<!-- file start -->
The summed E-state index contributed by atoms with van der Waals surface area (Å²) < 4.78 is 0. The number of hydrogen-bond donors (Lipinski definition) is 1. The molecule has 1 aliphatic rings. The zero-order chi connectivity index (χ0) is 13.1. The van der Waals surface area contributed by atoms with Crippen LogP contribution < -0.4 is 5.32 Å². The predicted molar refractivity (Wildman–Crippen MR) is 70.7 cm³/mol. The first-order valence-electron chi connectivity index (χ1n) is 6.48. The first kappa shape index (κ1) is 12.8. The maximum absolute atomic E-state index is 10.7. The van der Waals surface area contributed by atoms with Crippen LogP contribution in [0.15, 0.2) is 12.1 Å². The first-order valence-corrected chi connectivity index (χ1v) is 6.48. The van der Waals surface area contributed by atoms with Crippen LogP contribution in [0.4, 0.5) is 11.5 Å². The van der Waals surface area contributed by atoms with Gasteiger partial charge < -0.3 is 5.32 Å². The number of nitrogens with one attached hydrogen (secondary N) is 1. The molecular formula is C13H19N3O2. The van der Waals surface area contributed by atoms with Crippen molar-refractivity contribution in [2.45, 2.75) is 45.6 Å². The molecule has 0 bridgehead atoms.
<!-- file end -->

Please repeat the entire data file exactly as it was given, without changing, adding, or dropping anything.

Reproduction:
The summed E-state index contributed by atoms with van der Waals surface area (Å²) < 4.78 is 0. The number of hydrogen-bond donors (Lipinski definition) is 1. The molecule has 1 aliphatic rings. The zero-order chi connectivity index (χ0) is 13.1. The van der Waals surface area contributed by atoms with Crippen LogP contribution < -0.4 is 5.32 Å². The predicted molar refractivity (Wildman–Crippen MR) is 70.7 cm³/mol. The first-order valence-electron chi connectivity index (χ1n) is 6.48. The first kappa shape index (κ1) is 12.8. The maximum absolute atomic E-state index is 10.7. The van der Waals surface area contributed by atoms with Crippen LogP contribution in [0.15, 0.2) is 12.1 Å². The first-order valence-corrected chi connectivity index (χ1v) is 6.48. The van der Waals surface area contributed by atoms with Crippen LogP contribution in [0.4, 0.5) is 11.5 Å². The van der Waals surface area contributed by atoms with Gasteiger partial charge < -0.3 is 5.32 Å². The number of nitrogens with one attached hydrogen (secondary N) is 1. The molecular formula is C13H19N3O2. The van der Waals surface area contributed by atoms with Crippen molar-refractivity contribution in [2.45, 2.75) is 45.6 Å². The molecule has 0 bridgehead atoms.